We might get critical over the upcoming uniforms, but the service on Air New Zealand that I experienced was very good. The staff was brilliant (deserving of whatever award was given to them), and the personal screens remain a lifesaver for in-air boredom. (I was surprised that Lufthansa, an airline I used to enjoy flying, still has not caught up with what must be seven- or eight-year-old technology on any of the aircraft I flew.) Thank goodness, too, that we international travellers did not have to put up with the ghastly nude safety video (which is mostly distracting and not at all helpful).
   But it was not without problems. On the Auckland–Hong Kong leg, I had to ponder the following:

• why were the announcements in English and Mandarin, when most Cantonese-speaking Hong Kong people do not understand Mandarin? (How different are Mandarin and Cantonese? Ask yourself: how different are Danish and Italian? Same idea.) On a flight in 2008, I specifically had to ask the Air New Zealand flight crew to do announcements in the correct dialect for the destination. I managed to get two out of them before they reverted back to Mandarin. (Compare this to Lufthansa, which provided English, German and Cantonese on the Hong Kong–Frankfurt flight.) Now, if I were flying to Beijing or Taipei, I would get the fact that Mandarin was spoken. But to Hong Kong, where you might get stuck-up, proud southerners like me? I remain puzzled, because I have now taken enough flights to know the 2008 experience was not anomalous;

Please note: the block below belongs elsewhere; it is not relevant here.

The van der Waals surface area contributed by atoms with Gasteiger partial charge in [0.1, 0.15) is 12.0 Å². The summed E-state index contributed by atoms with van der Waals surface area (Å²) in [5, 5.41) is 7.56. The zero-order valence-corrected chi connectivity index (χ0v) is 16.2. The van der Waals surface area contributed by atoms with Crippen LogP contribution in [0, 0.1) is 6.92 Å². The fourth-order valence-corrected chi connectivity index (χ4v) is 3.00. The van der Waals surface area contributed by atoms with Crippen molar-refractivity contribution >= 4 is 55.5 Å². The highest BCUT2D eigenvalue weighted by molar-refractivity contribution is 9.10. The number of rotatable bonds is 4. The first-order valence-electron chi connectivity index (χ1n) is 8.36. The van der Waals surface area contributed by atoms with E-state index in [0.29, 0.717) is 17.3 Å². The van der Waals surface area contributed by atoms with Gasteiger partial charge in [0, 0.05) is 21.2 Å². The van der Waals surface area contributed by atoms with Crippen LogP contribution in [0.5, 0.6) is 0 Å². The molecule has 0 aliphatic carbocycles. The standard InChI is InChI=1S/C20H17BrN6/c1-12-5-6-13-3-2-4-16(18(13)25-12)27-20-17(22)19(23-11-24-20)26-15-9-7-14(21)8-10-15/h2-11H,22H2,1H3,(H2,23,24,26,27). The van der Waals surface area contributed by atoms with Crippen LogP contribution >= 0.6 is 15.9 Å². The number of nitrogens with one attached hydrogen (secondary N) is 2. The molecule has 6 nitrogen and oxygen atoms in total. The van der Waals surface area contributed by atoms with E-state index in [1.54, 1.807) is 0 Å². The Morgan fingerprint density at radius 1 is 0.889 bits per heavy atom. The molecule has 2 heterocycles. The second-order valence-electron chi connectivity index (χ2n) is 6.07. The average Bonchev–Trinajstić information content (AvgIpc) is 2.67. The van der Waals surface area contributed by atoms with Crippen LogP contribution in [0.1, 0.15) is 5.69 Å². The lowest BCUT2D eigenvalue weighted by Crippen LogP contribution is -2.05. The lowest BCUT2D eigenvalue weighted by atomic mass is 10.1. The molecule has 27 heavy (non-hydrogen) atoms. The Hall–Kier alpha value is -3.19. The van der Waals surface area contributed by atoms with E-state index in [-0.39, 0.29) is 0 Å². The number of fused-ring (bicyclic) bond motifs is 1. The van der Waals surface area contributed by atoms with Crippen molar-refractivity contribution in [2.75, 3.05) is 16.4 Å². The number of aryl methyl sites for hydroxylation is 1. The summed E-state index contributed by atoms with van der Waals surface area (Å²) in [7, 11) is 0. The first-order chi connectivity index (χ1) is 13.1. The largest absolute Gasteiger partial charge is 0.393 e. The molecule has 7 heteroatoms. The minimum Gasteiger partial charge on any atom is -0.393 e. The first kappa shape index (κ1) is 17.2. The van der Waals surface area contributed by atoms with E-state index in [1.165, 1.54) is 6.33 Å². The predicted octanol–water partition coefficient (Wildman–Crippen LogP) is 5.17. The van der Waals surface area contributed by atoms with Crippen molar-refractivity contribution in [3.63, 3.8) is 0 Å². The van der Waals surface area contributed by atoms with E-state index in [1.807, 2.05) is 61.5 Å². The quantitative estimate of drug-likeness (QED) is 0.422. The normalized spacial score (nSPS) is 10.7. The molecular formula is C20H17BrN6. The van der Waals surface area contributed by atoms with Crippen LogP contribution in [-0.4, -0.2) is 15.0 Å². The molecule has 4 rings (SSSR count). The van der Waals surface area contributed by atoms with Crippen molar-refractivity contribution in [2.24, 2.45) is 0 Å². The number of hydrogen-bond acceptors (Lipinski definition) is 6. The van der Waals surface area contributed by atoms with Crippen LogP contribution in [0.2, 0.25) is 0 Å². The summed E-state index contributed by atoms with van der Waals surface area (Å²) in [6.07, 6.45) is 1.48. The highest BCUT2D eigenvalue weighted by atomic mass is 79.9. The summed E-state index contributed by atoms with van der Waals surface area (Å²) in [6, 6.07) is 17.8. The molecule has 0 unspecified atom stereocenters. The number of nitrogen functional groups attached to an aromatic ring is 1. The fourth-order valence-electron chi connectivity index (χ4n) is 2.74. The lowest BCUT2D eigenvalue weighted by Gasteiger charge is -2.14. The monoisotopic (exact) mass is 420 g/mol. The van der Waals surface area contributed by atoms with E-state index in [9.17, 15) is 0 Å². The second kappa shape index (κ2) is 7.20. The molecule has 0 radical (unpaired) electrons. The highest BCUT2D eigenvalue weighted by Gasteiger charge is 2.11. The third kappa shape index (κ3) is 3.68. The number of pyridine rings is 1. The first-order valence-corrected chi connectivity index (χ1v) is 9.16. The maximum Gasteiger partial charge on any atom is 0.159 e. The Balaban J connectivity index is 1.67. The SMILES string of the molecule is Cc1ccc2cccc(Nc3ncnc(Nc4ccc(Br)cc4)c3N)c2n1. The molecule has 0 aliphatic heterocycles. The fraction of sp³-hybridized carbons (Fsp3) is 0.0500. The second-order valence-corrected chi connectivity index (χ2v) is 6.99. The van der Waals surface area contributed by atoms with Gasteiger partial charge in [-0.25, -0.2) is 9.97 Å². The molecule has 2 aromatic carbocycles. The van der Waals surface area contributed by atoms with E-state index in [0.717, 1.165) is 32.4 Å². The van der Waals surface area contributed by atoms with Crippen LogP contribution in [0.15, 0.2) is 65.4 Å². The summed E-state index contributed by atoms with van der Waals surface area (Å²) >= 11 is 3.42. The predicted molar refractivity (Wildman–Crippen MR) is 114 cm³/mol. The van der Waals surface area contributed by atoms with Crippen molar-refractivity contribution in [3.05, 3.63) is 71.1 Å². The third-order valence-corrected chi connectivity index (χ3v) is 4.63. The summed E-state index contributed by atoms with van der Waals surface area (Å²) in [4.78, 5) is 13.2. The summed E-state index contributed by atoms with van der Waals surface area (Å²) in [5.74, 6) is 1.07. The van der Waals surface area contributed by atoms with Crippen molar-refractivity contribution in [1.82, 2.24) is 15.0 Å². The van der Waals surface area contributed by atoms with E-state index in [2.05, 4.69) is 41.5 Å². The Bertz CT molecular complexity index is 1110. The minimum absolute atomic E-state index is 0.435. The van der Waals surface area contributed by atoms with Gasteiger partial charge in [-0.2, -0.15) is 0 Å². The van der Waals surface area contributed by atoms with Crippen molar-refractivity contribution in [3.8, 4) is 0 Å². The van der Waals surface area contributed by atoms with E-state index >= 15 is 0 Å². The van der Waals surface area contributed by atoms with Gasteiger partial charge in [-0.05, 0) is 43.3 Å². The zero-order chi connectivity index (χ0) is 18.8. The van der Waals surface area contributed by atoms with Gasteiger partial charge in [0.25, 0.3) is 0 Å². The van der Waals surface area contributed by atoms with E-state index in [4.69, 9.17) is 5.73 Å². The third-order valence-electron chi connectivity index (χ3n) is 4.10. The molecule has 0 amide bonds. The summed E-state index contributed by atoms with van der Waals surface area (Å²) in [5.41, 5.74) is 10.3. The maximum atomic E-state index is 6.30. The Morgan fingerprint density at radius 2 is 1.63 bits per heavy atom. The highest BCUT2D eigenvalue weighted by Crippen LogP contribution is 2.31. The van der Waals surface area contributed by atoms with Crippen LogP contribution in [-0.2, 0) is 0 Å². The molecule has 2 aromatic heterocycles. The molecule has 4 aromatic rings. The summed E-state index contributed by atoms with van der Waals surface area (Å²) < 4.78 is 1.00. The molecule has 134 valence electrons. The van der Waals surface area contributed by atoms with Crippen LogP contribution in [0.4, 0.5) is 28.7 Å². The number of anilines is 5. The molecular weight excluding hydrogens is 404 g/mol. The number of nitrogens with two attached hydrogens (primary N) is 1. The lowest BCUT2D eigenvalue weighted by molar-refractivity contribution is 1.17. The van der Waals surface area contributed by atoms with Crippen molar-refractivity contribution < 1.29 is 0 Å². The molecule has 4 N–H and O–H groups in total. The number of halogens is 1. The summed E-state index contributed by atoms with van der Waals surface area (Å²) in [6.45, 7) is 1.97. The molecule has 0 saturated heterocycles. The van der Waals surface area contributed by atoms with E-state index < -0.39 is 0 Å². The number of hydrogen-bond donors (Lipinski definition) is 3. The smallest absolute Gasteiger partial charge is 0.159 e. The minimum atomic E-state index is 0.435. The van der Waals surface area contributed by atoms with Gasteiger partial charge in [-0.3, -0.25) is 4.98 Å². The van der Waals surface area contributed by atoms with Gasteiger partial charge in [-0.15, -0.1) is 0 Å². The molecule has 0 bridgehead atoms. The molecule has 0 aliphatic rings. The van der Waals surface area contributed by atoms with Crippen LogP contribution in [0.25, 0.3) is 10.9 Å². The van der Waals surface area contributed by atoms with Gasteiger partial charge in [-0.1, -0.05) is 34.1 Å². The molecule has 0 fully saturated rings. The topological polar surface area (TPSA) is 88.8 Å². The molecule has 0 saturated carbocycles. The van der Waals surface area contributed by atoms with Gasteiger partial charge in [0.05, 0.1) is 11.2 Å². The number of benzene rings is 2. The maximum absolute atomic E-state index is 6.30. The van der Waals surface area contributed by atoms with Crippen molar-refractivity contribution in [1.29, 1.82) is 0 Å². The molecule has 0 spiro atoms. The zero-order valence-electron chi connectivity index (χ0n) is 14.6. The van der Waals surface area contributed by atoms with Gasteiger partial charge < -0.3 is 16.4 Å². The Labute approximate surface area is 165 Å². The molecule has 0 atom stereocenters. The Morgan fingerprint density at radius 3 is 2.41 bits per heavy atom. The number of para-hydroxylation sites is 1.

• why did the subtitles on the safety video switch from Chinese to Japanese three-quarters of the way through? (Let’s not even bring up the war on this one);
• why was a Korean film labelled as ‘Chinese’ in the menu, when it clearly was not? Apart from the actors’ names, the credits were clearly in Korean script. Unless Air New Zealand believes ‘Asia’ is one place. (On a related note, I am told that it is impossible to search for flights to New Delhi via the Air New Zealand website: India is not considered an important enough nation.)

   There are enough travellers going between the two countries for this to be very important to Air New Zealand.
   I’ll write to the airline today. I reckon the above needs addressing.

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Posted in business, culture, Hong Kong, New Zealand | No Comments »


The “other” Tsang Tsou Choi biography

16.01.2010